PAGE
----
- Enemies will match the level of the highest person on the team
- The more people on the team, the more enemies there are
- Teamwork makes the dream work
- If you’re matchmaking don’t be surprised if you’re matched with someone 2 – 5 levels higher than you. It’s happened to me.
- Always…always play every mission on ‘Hard’. You get better loot and missions are more exciting.
It’s when you play with friends that character builds begin to make sense. When you’re playing solo you might stick to the same two special abilities. A healing ability and either the radar perk or some type of explosive. However, when you’re playing with friends everything from your choice of weapons to the specials matter. There were instances where I had to play support and use my medic abilities to heal my teammates while they did the heavy lifting of surviving an enemy wave. Or using a Marksman rifle to pick off enemies from a distance while other players use cover to close in on the enemy. In the beginning of the game you’ll most focus on the DPS rating for your weapons and choose the gun with the highest rating. But as you’ll find out, it’s not always about DPS…it’s also about your play style.
The Loot Cycle
Games like The Division and Destiny are geared for repetitive play. In order to keep us logged in, the game creates a loot cycle – A constant grind for new loot and gear. Otherwise there would be no point in completing the side missions. You would play just enough to complete the main story mission and move on to another game. With Destiny, the grind was straight to the point. You knew what exotic or legendary weapon you wanted and you endured the grind to get it. On the other end of the spectrum you have a game like Diablo III which doled out loot in such a rapid pace that you would become overwhelmed by your inventory after a few hours of play. The Division, however is somewhere on the other end. Just enough to keep you motivated.
For the uninitiated, games like Destiny and The Division give you the good loot after you reach the level cap. It’s the reason you see people rush to level 30, not paying much attention to the story. They want the good loot. So if the best loot can only be obtained after the level cap, what the hell is left for those people between level 1 and 29? Well…it’s a mixed bag. Yes, there is a steady stream of loot drops, but it really depends on your level and your location in the game. When the game first starts you are charged with the task of rebuilding your base of operations. In order to build your base you have to get materials for each wing of the base. The wings are:
- Tech Wing
- Medical Wing
- Security Wing
You earn these materials by completing wing specific encounters and main missions. Main missions will give you more materials than encounters, but there are more encounters per region than there are story missions. Why am I telling you all this? Because if you play like me building your base becomes a priority and you spend much of your early hours on the left side of the map. Doing such will put you in a situation where your character is levels higher than the enemies in a particular zone. So when you kill these enemies the loot that drops is somewhere in between your character level and the level of the zone. It presents a particular problem. How do you find weapons and armor that will give you the best chance of completing a story mission while cleaning up one side of the map? The answer is pretty simple. You just have to rock what you got, which can become a little boring.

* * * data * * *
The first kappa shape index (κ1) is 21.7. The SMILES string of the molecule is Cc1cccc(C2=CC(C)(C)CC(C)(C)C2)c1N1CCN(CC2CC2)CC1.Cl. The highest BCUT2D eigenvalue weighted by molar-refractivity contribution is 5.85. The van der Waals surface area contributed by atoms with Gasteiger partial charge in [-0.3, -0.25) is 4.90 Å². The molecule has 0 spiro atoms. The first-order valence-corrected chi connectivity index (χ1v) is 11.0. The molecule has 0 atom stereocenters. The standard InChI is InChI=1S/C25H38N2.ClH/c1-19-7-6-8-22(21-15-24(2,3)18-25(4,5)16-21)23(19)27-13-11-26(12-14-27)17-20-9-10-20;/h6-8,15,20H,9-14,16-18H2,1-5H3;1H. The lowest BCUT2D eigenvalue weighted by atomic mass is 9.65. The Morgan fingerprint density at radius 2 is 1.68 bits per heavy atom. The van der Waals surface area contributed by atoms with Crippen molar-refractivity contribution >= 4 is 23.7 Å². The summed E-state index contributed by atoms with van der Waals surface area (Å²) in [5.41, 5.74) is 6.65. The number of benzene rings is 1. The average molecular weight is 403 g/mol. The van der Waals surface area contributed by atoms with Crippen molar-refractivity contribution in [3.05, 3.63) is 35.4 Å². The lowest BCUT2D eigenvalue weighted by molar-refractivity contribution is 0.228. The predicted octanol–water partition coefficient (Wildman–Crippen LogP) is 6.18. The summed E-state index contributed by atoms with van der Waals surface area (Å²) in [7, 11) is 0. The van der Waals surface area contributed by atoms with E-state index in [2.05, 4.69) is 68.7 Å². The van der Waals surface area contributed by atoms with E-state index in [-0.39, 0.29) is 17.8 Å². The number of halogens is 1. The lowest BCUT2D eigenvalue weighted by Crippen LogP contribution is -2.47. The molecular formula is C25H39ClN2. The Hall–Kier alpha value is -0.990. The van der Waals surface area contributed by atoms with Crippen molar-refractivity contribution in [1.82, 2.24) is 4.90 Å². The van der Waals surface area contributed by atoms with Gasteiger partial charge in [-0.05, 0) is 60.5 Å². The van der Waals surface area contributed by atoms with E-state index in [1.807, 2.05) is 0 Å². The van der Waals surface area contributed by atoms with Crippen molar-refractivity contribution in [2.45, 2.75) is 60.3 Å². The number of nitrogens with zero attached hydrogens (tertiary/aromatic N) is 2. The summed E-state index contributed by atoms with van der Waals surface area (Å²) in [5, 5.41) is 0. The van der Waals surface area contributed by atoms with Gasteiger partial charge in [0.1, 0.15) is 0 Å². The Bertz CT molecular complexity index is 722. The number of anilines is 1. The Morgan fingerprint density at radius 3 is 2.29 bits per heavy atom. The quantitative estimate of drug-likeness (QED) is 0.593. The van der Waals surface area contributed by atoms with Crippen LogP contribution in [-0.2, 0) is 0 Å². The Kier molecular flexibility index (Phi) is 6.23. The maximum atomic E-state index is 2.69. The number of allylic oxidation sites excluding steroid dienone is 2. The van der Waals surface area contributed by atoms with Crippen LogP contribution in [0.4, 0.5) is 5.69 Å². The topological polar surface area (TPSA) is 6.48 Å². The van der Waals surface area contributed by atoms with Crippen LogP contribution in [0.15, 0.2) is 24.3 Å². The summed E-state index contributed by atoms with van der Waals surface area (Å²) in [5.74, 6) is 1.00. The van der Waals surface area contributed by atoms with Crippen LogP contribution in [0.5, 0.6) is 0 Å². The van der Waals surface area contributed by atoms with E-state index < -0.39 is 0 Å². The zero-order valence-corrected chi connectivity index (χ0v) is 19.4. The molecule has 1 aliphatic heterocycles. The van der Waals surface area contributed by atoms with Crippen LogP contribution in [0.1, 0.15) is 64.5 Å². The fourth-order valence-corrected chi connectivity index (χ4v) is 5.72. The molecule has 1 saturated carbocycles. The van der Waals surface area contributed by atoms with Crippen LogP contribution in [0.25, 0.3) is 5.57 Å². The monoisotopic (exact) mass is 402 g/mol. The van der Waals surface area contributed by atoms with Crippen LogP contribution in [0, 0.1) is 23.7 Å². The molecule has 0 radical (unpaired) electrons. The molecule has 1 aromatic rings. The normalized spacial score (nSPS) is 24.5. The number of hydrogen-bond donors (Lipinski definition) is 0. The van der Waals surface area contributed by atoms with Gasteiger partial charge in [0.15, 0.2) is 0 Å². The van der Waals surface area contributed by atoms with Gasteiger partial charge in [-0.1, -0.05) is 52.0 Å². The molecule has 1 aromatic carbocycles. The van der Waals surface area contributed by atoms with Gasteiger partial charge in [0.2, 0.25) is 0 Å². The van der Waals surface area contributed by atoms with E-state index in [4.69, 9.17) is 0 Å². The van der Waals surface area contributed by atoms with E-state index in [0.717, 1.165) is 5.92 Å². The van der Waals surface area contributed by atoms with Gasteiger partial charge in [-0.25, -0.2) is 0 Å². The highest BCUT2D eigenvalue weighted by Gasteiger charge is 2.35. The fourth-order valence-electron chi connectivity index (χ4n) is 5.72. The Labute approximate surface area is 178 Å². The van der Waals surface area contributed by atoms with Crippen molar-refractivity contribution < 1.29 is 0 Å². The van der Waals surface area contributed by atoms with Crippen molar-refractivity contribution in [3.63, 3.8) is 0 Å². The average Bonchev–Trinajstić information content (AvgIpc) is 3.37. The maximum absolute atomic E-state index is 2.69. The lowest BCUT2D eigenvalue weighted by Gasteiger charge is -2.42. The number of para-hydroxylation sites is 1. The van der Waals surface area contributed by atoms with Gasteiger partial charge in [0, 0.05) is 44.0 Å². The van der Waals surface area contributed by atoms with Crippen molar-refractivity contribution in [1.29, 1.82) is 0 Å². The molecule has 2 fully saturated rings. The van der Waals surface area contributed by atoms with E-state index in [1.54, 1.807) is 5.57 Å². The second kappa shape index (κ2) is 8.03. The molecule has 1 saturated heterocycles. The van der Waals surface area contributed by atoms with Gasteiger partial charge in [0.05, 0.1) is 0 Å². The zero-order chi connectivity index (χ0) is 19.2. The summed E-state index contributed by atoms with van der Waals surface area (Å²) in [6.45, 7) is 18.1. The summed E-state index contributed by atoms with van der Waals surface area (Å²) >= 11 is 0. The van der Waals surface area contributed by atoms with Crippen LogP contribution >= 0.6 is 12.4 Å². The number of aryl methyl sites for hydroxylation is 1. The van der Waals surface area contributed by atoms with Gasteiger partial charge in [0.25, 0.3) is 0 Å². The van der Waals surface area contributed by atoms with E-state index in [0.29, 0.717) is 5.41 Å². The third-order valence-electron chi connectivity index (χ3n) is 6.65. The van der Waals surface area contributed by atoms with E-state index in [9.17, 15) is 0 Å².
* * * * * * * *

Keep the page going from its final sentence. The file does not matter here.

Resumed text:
Take my character, who is now at level 24(as of April 11th he’s now level 30). I can run pretty much anywhere on the map and hold my own, but I’ve decided to focus on the main base and clean up the encounters and side missions on the left side of the map and work my way around to the upper right. On more than one occasion I’ve received an in-game message that a piece of armor or weapon is lower than the rest of my build and I should upgrade. But the problem is that I have nothing to upgrade to! The weapons that are dropping are shit and the stat rolls on the armor would put one or more of the stats at a disadvantage against higher ranked enemies. If loot dropped at my level instead of some weird trade off between character and zone I wouldn’t have this problem. And I can’t buy weapons or armor because the ratio of how much things costs to how much money I earn is skewed in a direction that I have to hoard my money until level 30. Because I don’t want to wish I could buy something at the level cap only to be pissed at myself because I spent the money on a gun I haven’t used 6 levels ago.